How to make colour last longer
Pale yellow is the beginning and the end. That is if the life of hair colour can be described as linear. Perhaps it is more of an endless wheel rotating and shifting in hue and tone adjusting almost unnoticeably over the years as we slowly age and accumulate new aspects of ourselves. The marked contrast of which can only be so shocking when we look back at photographs with 10-year intervals.
The pale hue first appears shyly beneath meticulously folded foil. If colour could suggest the moment of decision that takes place before a clean slate this yellow would be it. There are some restrictions of course. Paths left and right. Do I cancel out the yellow with violet to achieve a clean cold blonde? Do I turn towards the warmer tones and toy with the numerous shades of pink, red, tangerine, pink being fun but socially acceptable? Tangerine being fun, but fun.
I can chronicle my own turning wheel, ups and downs, loves and loss in a variance from natural soft brunettes, through to vibrant pigments with names that on first reading the tubes could easily be mistaken for oil paint; cobalt, lagoon, daffodil, tangerine, azelea.
In all roads taken and turns of the wheel of hue, I find myself once a rotation returning to the pale yellow margin. The gap whereby I am able to redirect my path.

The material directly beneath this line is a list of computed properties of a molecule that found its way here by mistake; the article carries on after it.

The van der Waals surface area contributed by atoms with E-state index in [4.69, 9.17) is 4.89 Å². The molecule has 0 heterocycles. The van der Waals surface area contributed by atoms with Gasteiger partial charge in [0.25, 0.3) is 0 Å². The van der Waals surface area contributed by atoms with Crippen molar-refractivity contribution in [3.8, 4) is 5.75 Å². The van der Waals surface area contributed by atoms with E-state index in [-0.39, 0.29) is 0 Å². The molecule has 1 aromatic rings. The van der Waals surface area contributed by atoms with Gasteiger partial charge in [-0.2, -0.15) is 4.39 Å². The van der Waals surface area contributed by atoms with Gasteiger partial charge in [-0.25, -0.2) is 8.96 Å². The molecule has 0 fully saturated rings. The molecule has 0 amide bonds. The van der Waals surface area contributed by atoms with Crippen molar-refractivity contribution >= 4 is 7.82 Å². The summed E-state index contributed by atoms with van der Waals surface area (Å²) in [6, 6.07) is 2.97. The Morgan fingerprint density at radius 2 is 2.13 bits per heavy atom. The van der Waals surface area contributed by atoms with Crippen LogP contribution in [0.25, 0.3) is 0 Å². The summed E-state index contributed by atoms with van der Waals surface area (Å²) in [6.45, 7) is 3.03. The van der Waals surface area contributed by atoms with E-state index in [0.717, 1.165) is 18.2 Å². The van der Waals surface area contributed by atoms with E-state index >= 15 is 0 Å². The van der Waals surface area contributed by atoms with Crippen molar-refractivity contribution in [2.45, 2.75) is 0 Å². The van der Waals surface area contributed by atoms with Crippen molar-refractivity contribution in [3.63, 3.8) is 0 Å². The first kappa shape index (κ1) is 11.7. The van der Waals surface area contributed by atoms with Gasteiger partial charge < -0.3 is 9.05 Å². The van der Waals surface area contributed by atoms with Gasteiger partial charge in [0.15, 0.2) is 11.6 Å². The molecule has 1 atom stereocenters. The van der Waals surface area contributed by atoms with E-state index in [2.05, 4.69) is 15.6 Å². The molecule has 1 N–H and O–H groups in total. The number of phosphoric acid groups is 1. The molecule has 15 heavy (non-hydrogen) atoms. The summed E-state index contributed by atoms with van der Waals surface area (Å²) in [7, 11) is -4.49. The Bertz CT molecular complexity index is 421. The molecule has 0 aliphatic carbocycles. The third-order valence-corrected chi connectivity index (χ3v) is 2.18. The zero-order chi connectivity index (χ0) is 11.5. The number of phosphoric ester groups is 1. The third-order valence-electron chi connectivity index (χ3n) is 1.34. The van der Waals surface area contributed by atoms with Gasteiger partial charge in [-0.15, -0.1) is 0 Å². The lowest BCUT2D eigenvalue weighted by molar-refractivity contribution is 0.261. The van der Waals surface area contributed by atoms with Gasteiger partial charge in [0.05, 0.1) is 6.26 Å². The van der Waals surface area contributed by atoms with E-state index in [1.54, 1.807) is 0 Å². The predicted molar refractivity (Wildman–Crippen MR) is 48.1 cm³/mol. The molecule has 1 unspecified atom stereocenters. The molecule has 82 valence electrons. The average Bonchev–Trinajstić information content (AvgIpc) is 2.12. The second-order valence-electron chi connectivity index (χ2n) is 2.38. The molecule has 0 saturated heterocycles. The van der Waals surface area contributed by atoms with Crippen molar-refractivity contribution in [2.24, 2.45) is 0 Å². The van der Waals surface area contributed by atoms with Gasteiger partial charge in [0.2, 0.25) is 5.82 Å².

To understand how to make the colour last longer you must remember the pale yellow hue. I am talking here in terms of processes that involve enlightener and of course tints semi and permanent have a history worthy of navigation of their own. That journey is for another day and time.
In my mind, there are four derivative paths that can be eeked out from the P/y base. Warm, neutral, cool, fun colour. The longevity of each differs slightly and requires different actions and counteractions to sustain their vitality. All, however, have common prerequisites that can be applied here;
It is no secret that the sun scorches all the layers beneath it. Like a paperback left on a windowsill, your hair colour is no less free from the UV rays that fade tones. Aveda’s sun care protective hair veil is like sunscreen for your follicles. We carefully apply mists and lotions to prevent sun damage and dryness to our skin but often neglect our hair. Alternative options are to wear a hat continuously (sort of cancels out the point of achieving your dream colour) or become nocturnal.
Colour conserving shampoo
A key thing to note is that you’ve added tone into your hair, and now hopefully are protecting it from the sun. Some shampoos and conditioners can be harsh on the hair and stripping of colour, especially clarifying or anti-dandruff formulas.
At Butchers, we use colour conserve as a first shampoo in any guest with colour in their hair before the second more tailored shampoo eg; Be curly for unsurprisingly curly hair or pure abundance for fine lifeless hair. The colour conserve shampoo is protective of the tones it encounters but still doesn’t compromise on the squeaky clean feeling.
Wash hair less often